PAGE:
PERTH AMBOY — Raritan Bay Medical Center (RBMC), with locations in Old Bridge and Perth Amboy, announced today that it has joined the Institute for Healthcare Improvement’s Project JOINTS initiative, a federally-funded program designed to speed adoption of proven methods to prevent surgical site infections (SSIs) after hip and knee replacement surgery. Project JOINTS stands for; “Joining Organizations IN Tackling SSI.”
“Patients are not getting the best care reliably enough,” said Maureen Bisognano, President and CEO of the Institute for Healthcare Improvement (IHI). “It can take years from the publication of evidence-based advancements to when patients can reap the benefits. Patients deserve better. Organizations taking part in Project JOINTS are dedicated to accelerating the spread of practices shown to protect patients from potentially devastating infections.”
“Project JOINTS’ goals are aligned with our own surgical services’ and specifically our Human Motion Institute’s goals,” said Michael R. D’Agnes, president and CEO, Raritan Bay Medical Center. “While we have always had robust infection prevention protocols in place, our Human Motion Institute has enhanced our efforts in the area of orthopedic surgery by returning our patients to normal function as quickly and safely as possible. Integral to our heightened preventive efforts is our orthopedic nurse navigator who provides pre-surgical patient education, among other patient-focused responsibilities.”
The Human Motion Institute at RBMC is an integrated team of orthopedic specialists consisting of surgeons, physicians, nurses, physical therapists and allied health professionals providing complete and comprehensive musculoskeletal healthcare, including in the areas of joint replacement, sports medicine and fracture care. For more information, call 1-855-5-MOTION.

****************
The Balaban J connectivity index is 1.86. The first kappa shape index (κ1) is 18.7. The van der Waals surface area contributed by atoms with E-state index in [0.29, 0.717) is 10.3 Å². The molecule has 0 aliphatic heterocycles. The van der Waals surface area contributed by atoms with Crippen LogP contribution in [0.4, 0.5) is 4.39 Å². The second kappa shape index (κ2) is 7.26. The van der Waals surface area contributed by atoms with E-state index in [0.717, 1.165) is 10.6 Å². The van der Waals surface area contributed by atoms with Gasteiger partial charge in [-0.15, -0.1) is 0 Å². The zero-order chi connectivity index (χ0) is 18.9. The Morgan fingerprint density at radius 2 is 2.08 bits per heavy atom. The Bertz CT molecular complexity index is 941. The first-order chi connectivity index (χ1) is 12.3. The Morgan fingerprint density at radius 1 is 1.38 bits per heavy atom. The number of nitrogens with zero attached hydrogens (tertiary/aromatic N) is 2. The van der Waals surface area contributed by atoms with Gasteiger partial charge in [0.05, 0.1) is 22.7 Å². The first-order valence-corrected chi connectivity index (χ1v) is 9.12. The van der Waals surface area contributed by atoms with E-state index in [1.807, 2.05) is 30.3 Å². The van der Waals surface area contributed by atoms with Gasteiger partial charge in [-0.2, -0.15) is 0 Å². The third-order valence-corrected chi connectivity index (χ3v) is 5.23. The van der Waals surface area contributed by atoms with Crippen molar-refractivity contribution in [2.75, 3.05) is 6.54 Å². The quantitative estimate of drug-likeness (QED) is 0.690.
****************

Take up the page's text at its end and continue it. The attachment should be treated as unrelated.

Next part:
Project JOINTS focuses on hip and knee replacement surgery because infections following these procedures can be catastrophic for the patient and those caring for them. Treatment can mean multiple surgeries, months of medical and physical therapy, prolonged periods of recuperation, and often considerable pain and sizeable out-of-pocket expenses. For some, permanent disability and long-term financial problems are the results.
With over 1.1 million procedures done in 2008 (the most recent numbers available), knee and hip replacements are two of the most commonly performed surgeries in the US. Depending upon patient risk, it is estimated that between 6,000 and 20,000 SSIs occur annually after these types of surgeries and the number is predicted to rise substantially in coming years due to an aging population staying more active.
Health care facilities that choose to participate in Project JOINTS commit to implementing five evidence-based practices designed to prevent SSIs in patients undergoing hip and knee replacement surgery. Three of the five are based on newer evidence:
- Patient bathing or showering with a special antibacterial soap for at least three days before surgery
- Screening patients for the presence of Staph prior to surgery and treating those testing positive
- Preparing skin at the surgical site with an antiseptic solution that contains alcohol
Two of the five practices are based on more well-known SSI prevention practices:
- Reliably giving the appropriate antibiotics to the patient before starting surgery
- Avoiding shaving hair at the surgical site
IHI has activated its network of state-based organizations and hospitals developed during its 100,000 Lives and 5 Million Lives Campaigns to promote Project JOINTS’ recommendations. (The campaigns were voluntary nationwide initiatives to improve hospital care and reduce patient harm.) To support Project JOINTS participants, IHI provides free tools and resources and encourages the health care providers taking part to learn from one another.
Project JOINTS first launched in April of 2011. Arkansas, Colorado, Michigan, New York, and Tennessee were the first states eligible for Project JOINTS participation. Health care providers in California, Maryland/DC, Mississippi, Oregon, and Wisconsin were invited to enroll in the second stage of the initiative in 2012. Project JOINTS was launched nationally in December of 2012.
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